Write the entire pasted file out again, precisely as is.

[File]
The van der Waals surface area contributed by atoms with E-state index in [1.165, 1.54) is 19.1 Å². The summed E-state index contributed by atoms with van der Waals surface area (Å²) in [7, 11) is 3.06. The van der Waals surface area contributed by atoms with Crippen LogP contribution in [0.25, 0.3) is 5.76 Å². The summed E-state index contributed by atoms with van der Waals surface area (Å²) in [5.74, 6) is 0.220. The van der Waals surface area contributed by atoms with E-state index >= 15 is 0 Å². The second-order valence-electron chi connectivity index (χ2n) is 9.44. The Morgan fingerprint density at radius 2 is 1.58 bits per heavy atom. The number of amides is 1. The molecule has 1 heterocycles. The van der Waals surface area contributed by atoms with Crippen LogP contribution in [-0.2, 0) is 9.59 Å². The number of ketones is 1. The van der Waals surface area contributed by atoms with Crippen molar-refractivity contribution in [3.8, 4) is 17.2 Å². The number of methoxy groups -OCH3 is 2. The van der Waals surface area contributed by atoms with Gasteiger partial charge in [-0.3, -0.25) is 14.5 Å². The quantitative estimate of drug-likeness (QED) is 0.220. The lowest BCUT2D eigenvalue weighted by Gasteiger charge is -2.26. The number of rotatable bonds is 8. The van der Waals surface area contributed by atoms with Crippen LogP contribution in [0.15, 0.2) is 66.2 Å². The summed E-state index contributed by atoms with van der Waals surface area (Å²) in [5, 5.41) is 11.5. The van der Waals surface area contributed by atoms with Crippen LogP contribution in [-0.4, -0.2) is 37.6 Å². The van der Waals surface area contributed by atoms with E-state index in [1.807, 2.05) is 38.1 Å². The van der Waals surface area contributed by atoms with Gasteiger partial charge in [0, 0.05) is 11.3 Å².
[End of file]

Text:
The van der Waals surface area contributed by atoms with E-state index in [1.165, 1.54) is 19.1 Å². The summed E-state index contributed by atoms with van der Waals surface area (Å²) in [7, 11) is 3.06. The van der Waals surface area contributed by atoms with Crippen LogP contribution in [0.25, 0.3) is 5.76 Å². The summed E-state index contributed by atoms with van der Waals surface area (Å²) in [5.74, 6) is 0.220. The van der Waals surface area contributed by atoms with E-state index >= 15 is 0 Å². The second-order valence-electron chi connectivity index (χ2n) is 9.44. The Morgan fingerprint density at radius 2 is 1.58 bits per heavy atom. The number of amides is 1. The molecule has 1 heterocycles. The van der Waals surface area contributed by atoms with Crippen LogP contribution in [-0.2, 0) is 9.59 Å². The number of ketones is 1. The van der Waals surface area contributed by atoms with Crippen molar-refractivity contribution in [3.8, 4) is 17.2 Å². The number of methoxy groups -OCH3 is 2. The van der Waals surface area contributed by atoms with Gasteiger partial charge in [-0.3, -0.25) is 14.5 Å². The quantitative estimate of drug-likeness (QED) is 0.220. The lowest BCUT2D eigenvalue weighted by Gasteiger charge is -2.26. The number of rotatable bonds is 8. The van der Waals surface area contributed by atoms with Crippen LogP contribution in [0.15, 0.2) is 66.2 Å². The summed E-state index contributed by atoms with van der Waals surface area (Å²) in [5, 5.41) is 11.5. The van der Waals surface area contributed by atoms with Crippen LogP contribution in [-0.4, -0.2) is 37.6 Å². The van der Waals surface area contributed by atoms with E-state index in [1.807, 2.05) is 38.1 Å². The van der Waals surface area contributed by atoms with Gasteiger partial charge in [0, 0.05) is 11.3 Å².